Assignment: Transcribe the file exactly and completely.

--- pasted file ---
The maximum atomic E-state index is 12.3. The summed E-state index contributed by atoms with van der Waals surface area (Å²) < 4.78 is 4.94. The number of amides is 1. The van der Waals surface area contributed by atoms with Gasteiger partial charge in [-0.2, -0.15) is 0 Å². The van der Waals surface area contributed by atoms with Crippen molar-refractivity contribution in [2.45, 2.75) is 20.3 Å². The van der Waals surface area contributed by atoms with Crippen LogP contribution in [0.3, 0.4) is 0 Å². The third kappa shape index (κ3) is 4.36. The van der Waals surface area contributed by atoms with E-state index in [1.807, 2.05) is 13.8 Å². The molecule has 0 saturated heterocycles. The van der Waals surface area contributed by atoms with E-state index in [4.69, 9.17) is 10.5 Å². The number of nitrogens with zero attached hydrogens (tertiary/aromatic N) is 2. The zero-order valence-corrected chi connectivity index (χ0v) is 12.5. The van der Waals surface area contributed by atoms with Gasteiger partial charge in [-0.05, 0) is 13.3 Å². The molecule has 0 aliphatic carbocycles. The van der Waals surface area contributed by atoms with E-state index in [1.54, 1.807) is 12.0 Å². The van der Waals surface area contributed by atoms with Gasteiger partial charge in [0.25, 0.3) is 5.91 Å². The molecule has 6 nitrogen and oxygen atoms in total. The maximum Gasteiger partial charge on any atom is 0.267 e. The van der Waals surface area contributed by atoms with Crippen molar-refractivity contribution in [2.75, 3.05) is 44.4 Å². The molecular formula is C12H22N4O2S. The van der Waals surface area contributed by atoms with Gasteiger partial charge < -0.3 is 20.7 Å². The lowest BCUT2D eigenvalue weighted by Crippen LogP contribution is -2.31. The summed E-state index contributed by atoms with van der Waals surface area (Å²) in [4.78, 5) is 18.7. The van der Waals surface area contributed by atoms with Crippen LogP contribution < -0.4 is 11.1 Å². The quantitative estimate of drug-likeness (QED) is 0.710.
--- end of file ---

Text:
The maximum atomic E-state index is 12.3. The summed E-state index contributed by atoms with van der Waals surface area (Å²) < 4.78 is 4.94. The number of amides is 1. The van der Waals surface area contributed by atoms with Gasteiger partial charge in [-0.2, -0.15) is 0 Å². The van der Waals surface area contributed by atoms with Crippen molar-refractivity contribution in [2.45, 2.75) is 20.3 Å². The van der Waals surface area contributed by atoms with Crippen LogP contribution in [0.3, 0.4) is 0 Å². The third kappa shape index (κ3) is 4.36. The van der Waals surface area contributed by atoms with E-state index in [1.807, 2.05) is 13.8 Å². The molecule has 0 saturated heterocycles. The van der Waals surface area contributed by atoms with E-state index in [4.69, 9.17) is 10.5 Å². The number of nitrogens with zero attached hydrogens (tertiary/aromatic N) is 2. The zero-order valence-corrected chi connectivity index (χ0v) is 12.5. The van der Waals surface area contributed by atoms with Gasteiger partial charge in [-0.05, 0) is 13.3 Å². The molecule has 0 aliphatic carbocycles. The van der Waals surface area contributed by atoms with E-state index in [1.54, 1.807) is 12.0 Å². The van der Waals surface area contributed by atoms with Gasteiger partial charge in [0.25, 0.3) is 5.91 Å². The molecule has 6 nitrogen and oxygen atoms in total. The maximum Gasteiger partial charge on any atom is 0.267 e. The van der Waals surface area contributed by atoms with Crippen molar-refractivity contribution in [2.75, 3.05) is 44.4 Å². The molecular formula is C12H22N4O2S. The van der Waals surface area contributed by atoms with Gasteiger partial charge < -0.3 is 20.7 Å². The lowest BCUT2D eigenvalue weighted by Crippen LogP contribution is -2.31. The summed E-state index contributed by atoms with van der Waals surface area (Å²) in [4.78, 5) is 18.7. The van der Waals surface area contributed by atoms with Crippen LogP contribution < -0.4 is 11.1 Å². The quantitative estimate of drug-likeness (QED) is 0.710.